World Championships: Matt Richards: From Cafe Encounters To World Champion

World Championships: From Cafe Encounters To World Champion For Matt Richards

Matt Richards was 13 when he had a chance encounter at the Ponds Forge café during the 2016 Summer Nationals.

Richards was there in Sheffield with dad Simon and mum Amanda and they got talking to a fellow parent.

Richards – speaking to Swimming World in August 2020 – took up the story:

“We were chatting about swimming and he began chatting with us and we were like ‘have you got anybody down here?’ And he was like ‘no, my boy’s in Rio.’

“We were like ‘that’s amazing – who’s your son?’

“He was like ‘James Guy’ and we were like ‘WHAT? Insane.’”

Fast-forward to 2023 and Richards – now 20 – became only the second Briton to win the 200 free world title with a 1:44.30 Welsh record , eight years after James Guy graced the top of the podium at Kazan 2015.

Behind him – just 0.02 adrift in 1:44.32 – came Tom Dean as the pair secured a British one-two, a little under two years after he did the same with Duncan Scott at the Tokyo Olympics.

Hwang Sunwoo was third in 1:44.42 with defending champion David Popovici locked out in 1:44.90.

Richards and Dean will reunite in the 4×2 relay alongside Guy and Scott, 10 years after the pair were part of the British squad that won the title for the first time in Kazan when Richards was 12.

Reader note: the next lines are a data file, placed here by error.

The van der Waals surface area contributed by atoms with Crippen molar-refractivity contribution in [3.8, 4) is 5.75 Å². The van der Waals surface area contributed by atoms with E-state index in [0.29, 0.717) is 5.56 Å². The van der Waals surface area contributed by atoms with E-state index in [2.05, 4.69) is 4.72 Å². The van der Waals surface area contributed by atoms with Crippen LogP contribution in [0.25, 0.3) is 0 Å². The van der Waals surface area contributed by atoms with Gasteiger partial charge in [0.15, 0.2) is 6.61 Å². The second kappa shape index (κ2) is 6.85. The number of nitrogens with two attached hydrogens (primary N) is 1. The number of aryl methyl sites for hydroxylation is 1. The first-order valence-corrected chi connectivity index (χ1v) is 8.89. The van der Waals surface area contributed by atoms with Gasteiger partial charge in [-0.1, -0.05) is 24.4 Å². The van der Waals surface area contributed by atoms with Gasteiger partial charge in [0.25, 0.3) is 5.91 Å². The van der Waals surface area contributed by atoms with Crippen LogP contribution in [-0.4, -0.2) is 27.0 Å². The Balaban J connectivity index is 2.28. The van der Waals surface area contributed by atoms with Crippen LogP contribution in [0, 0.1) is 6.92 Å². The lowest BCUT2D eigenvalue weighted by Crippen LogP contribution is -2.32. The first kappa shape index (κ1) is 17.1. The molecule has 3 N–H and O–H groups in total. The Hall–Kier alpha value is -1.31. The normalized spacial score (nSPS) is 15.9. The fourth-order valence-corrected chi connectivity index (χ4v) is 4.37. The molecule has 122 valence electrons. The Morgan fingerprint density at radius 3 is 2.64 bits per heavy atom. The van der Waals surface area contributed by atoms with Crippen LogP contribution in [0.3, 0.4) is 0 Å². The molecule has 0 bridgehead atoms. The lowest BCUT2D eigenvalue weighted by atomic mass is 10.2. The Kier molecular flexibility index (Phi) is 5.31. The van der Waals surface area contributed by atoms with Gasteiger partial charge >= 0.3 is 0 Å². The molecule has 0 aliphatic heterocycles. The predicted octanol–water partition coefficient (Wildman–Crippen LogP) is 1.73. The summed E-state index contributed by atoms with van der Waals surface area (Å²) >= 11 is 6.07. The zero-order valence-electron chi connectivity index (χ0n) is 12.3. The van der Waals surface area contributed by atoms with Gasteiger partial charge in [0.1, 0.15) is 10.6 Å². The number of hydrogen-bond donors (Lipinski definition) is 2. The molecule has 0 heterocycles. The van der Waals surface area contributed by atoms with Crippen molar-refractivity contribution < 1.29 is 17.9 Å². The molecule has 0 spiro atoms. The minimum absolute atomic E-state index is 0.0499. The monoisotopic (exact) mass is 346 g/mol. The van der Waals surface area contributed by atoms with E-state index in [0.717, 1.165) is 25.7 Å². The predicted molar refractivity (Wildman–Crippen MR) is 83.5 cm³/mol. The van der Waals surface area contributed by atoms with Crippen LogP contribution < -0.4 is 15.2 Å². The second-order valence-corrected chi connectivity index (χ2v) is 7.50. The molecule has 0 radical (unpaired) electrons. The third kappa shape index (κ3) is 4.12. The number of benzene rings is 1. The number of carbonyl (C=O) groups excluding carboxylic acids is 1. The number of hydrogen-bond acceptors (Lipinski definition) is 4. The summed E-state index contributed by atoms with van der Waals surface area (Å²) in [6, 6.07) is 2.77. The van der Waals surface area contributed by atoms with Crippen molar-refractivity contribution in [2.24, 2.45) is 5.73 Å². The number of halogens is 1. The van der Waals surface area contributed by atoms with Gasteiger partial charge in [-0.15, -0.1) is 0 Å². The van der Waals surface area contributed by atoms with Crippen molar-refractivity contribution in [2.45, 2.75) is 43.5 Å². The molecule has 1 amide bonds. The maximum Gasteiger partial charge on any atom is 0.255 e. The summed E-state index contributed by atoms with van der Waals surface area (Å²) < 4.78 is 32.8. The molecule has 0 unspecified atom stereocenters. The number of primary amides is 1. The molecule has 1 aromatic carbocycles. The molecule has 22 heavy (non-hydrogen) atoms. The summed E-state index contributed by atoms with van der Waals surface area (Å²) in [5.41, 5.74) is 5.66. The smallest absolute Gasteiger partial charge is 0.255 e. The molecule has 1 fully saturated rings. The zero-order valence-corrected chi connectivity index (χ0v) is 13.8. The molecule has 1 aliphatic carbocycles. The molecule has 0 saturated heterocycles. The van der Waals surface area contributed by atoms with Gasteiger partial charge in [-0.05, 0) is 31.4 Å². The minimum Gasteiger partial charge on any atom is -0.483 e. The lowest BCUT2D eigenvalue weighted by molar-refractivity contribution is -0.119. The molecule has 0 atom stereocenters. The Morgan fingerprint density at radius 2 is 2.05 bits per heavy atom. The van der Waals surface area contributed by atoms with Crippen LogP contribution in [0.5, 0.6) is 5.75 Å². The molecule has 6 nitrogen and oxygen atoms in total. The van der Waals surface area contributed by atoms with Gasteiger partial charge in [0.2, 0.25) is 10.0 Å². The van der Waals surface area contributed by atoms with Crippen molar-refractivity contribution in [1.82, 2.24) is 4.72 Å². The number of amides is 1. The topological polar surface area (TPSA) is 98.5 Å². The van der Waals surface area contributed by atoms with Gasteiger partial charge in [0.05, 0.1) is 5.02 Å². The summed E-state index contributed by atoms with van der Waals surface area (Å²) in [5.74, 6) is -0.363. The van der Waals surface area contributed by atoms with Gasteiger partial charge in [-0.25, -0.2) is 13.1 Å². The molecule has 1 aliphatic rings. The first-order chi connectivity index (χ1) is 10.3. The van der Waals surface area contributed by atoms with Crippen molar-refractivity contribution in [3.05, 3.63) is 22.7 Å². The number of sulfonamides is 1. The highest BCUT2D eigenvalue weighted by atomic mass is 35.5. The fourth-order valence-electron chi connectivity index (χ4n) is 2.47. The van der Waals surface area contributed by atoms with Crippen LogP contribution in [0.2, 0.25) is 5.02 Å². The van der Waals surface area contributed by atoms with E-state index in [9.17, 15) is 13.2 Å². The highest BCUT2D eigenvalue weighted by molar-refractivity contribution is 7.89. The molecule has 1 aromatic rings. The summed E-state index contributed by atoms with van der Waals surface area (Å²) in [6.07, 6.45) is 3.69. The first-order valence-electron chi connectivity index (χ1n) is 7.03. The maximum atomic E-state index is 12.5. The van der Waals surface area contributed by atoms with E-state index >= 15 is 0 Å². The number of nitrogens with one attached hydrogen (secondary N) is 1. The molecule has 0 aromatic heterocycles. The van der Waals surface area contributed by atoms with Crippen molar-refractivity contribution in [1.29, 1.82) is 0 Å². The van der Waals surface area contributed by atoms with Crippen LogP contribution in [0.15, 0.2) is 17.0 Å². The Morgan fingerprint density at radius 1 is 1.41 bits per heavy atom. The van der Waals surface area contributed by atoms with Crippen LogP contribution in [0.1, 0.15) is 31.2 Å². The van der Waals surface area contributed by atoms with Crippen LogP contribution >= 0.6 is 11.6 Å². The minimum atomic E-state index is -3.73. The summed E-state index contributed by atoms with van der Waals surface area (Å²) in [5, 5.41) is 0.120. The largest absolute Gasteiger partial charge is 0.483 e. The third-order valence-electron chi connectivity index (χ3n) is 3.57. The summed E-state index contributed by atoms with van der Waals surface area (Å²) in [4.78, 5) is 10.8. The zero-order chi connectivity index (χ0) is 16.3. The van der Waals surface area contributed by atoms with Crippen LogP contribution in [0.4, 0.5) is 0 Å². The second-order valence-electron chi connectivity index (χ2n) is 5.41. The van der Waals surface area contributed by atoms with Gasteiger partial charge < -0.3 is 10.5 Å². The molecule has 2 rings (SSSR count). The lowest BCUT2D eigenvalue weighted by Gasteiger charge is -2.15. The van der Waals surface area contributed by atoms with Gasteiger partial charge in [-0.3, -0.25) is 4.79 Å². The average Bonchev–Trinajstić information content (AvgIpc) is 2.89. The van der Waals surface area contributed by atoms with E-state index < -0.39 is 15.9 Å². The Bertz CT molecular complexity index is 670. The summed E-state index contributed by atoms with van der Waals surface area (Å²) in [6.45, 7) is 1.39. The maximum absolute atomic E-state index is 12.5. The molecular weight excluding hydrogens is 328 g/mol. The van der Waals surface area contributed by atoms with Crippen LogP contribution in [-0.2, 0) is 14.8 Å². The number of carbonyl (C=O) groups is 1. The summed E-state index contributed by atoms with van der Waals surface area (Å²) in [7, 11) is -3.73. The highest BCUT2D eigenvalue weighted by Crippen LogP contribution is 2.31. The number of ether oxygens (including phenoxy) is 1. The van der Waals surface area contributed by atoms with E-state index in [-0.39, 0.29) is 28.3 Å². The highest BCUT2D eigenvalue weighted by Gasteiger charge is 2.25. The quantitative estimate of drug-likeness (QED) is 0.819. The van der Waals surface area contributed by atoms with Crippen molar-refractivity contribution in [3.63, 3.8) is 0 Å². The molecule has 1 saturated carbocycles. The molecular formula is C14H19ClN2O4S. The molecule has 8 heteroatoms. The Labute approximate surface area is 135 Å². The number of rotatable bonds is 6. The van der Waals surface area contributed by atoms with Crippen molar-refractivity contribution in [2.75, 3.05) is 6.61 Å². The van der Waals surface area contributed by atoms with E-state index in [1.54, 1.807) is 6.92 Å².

From Tenerife To The Top Table

Richards’ water odyssey began at five-years-old on a family holiday in Tenerife.

Disgruntled by having to wear armbands in the pool while older children didn’t, he marched up to his parents, told them he’d had enough and threw the armbands on the chair.

Whereupon he turned and ran, throwing himself into the deep end to his parents’ terror with Simon jumping in after the child who suffered no ill-effects.

Instead, that holiday fostered a love of the water that 11 years later in 2019 would see Richards become European junior 100m freestyle champion in Kazan, Russia, in a time of 48.88.

There was silver in the 200 free in 1:47.23 and bronze in the freestyle relay as the 16-year-old further underlined his potential with the Tokyo Olympics then a year away.

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Matt Richards: Photo Courtesy: Morgan Harlow/British Swimming

The Games were postponed because of the Covid-19 pandemic three months after Richards turned 17, heralding changes for the teenager.

He moved training base from the Royal School, Wolverhampton, where he’d been guided by Marc Spackman and Tom Elgar since he was 13, to Jol Finck at Bath Performance Centre.

Training alongside Guy and Dean in Bath, Richards was part of the British 4×2 relay squad that won gold in Tokyo, just 0.03 outside the world record of 6:58.55 that has stood to the USA since the super-suited 2009 worlds.

However, his performances were falling short of previous years and he made a big switch between the 2022 World Championships and Commonwealth Games weeks later when he moved to Millfield to work with Ryan Livingstone.

The partnership clearly has some alchemy with the 20-year-old becoming the first man to hit a freestyle treble of 21/47/1:44 at the British trials in Sheffield.